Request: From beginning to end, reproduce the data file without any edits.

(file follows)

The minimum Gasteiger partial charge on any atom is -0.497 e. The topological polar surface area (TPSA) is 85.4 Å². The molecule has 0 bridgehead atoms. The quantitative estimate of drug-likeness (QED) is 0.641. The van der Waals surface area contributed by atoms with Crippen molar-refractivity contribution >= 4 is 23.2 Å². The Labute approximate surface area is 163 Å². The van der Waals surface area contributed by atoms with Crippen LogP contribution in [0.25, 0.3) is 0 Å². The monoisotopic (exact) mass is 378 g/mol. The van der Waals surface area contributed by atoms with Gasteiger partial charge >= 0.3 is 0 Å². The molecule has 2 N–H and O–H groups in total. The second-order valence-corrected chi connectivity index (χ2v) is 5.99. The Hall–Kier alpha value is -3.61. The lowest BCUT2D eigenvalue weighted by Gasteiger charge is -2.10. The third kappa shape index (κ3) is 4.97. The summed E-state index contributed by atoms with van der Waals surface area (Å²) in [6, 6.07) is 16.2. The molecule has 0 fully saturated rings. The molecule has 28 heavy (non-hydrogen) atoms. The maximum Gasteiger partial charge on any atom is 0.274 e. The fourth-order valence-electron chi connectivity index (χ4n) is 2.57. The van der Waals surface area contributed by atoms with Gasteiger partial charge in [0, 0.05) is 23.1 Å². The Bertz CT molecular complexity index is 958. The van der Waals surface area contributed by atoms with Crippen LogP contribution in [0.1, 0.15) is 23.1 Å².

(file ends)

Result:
The minimum Gasteiger partial charge on any atom is -0.497 e. The topological polar surface area (TPSA) is 85.4 Å². The molecule has 0 bridgehead atoms. The quantitative estimate of drug-likeness (QED) is 0.641. The van der Waals surface area contributed by atoms with Crippen molar-refractivity contribution >= 4 is 23.2 Å². The Labute approximate surface area is 163 Å². The van der Waals surface area contributed by atoms with Crippen LogP contribution in [0.25, 0.3) is 0 Å². The monoisotopic (exact) mass is 378 g/mol. The van der Waals surface area contributed by atoms with Gasteiger partial charge >= 0.3 is 0 Å². The molecule has 2 N–H and O–H groups in total. The second-order valence-corrected chi connectivity index (χ2v) is 5.99. The Hall–Kier alpha value is -3.61. The lowest BCUT2D eigenvalue weighted by Gasteiger charge is -2.10. The third kappa shape index (κ3) is 4.97. The summed E-state index contributed by atoms with van der Waals surface area (Å²) in [6, 6.07) is 16.2. The molecule has 0 fully saturated rings. The molecule has 28 heavy (non-hydrogen) atoms. The maximum Gasteiger partial charge on any atom is 0.274 e. The fourth-order valence-electron chi connectivity index (χ4n) is 2.57. The van der Waals surface area contributed by atoms with Gasteiger partial charge in [0, 0.05) is 23.1 Å². The Bertz CT molecular complexity index is 958. The van der Waals surface area contributed by atoms with Crippen LogP contribution in [0.1, 0.15) is 23.1 Å².